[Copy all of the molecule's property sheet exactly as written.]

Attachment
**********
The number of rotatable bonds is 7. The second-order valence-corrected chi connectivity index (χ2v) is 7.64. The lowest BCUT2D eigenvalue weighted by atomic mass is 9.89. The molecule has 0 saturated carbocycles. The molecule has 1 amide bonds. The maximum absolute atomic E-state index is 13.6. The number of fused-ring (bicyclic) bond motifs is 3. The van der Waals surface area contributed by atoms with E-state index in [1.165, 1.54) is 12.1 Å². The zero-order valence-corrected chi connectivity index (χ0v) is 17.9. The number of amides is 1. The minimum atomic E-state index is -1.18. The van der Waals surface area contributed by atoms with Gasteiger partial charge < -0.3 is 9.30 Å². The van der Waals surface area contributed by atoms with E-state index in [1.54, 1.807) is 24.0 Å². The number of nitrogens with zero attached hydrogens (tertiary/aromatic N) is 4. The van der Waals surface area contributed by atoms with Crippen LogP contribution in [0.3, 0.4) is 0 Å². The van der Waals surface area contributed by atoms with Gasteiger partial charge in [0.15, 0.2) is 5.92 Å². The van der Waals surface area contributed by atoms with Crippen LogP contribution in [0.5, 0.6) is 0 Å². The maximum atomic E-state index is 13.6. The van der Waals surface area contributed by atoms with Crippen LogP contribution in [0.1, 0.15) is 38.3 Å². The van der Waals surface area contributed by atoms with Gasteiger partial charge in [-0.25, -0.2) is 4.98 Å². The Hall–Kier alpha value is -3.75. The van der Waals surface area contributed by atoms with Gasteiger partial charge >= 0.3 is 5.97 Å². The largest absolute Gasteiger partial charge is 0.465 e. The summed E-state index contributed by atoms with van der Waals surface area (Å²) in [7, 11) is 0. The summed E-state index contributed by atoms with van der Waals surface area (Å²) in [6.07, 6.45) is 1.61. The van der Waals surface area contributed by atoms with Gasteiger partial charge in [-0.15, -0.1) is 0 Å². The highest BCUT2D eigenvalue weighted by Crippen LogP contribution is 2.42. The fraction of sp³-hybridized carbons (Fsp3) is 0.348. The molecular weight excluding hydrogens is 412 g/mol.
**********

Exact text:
The number of rotatable bonds is 7. The second-order valence-corrected chi connectivity index (χ2v) is 7.64. The lowest BCUT2D eigenvalue weighted by atomic mass is 9.89. The molecule has 0 saturated carbocycles. The molecule has 1 amide bonds. The maximum absolute atomic E-state index is 13.6. The number of fused-ring (bicyclic) bond motifs is 3. The van der Waals surface area contributed by atoms with E-state index in [1.165, 1.54) is 12.1 Å². The zero-order valence-corrected chi connectivity index (χ0v) is 17.9. The number of amides is 1. The minimum atomic E-state index is -1.18. The van der Waals surface area contributed by atoms with Gasteiger partial charge < -0.3 is 9.30 Å². The van der Waals surface area contributed by atoms with E-state index in [1.54, 1.807) is 24.0 Å². The number of nitrogens with zero attached hydrogens (tertiary/aromatic N) is 4. The van der Waals surface area contributed by atoms with Crippen LogP contribution in [0.3, 0.4) is 0 Å². The van der Waals surface area contributed by atoms with Gasteiger partial charge in [0.15, 0.2) is 5.92 Å². The van der Waals surface area contributed by atoms with Crippen LogP contribution in [0.5, 0.6) is 0 Å². The maximum atomic E-state index is 13.6. The van der Waals surface area contributed by atoms with Crippen LogP contribution in [0.1, 0.15) is 38.3 Å². The van der Waals surface area contributed by atoms with Gasteiger partial charge in [-0.25, -0.2) is 4.98 Å². The Hall–Kier alpha value is -3.75. The van der Waals surface area contributed by atoms with Gasteiger partial charge >= 0.3 is 5.97 Å². The largest absolute Gasteiger partial charge is 0.465 e. The summed E-state index contributed by atoms with van der Waals surface area (Å²) in [7, 11) is 0. The summed E-state index contributed by atoms with van der Waals surface area (Å²) in [6.07, 6.45) is 1.61. The van der Waals surface area contributed by atoms with Gasteiger partial charge in [-0.15, -0.1) is 0 Å². The highest BCUT2D eigenvalue weighted by Crippen LogP contribution is 2.42. The fraction of sp³-hybridized carbons (Fsp3) is 0.348. The molecular weight excluding hydrogens is 412 g/mol.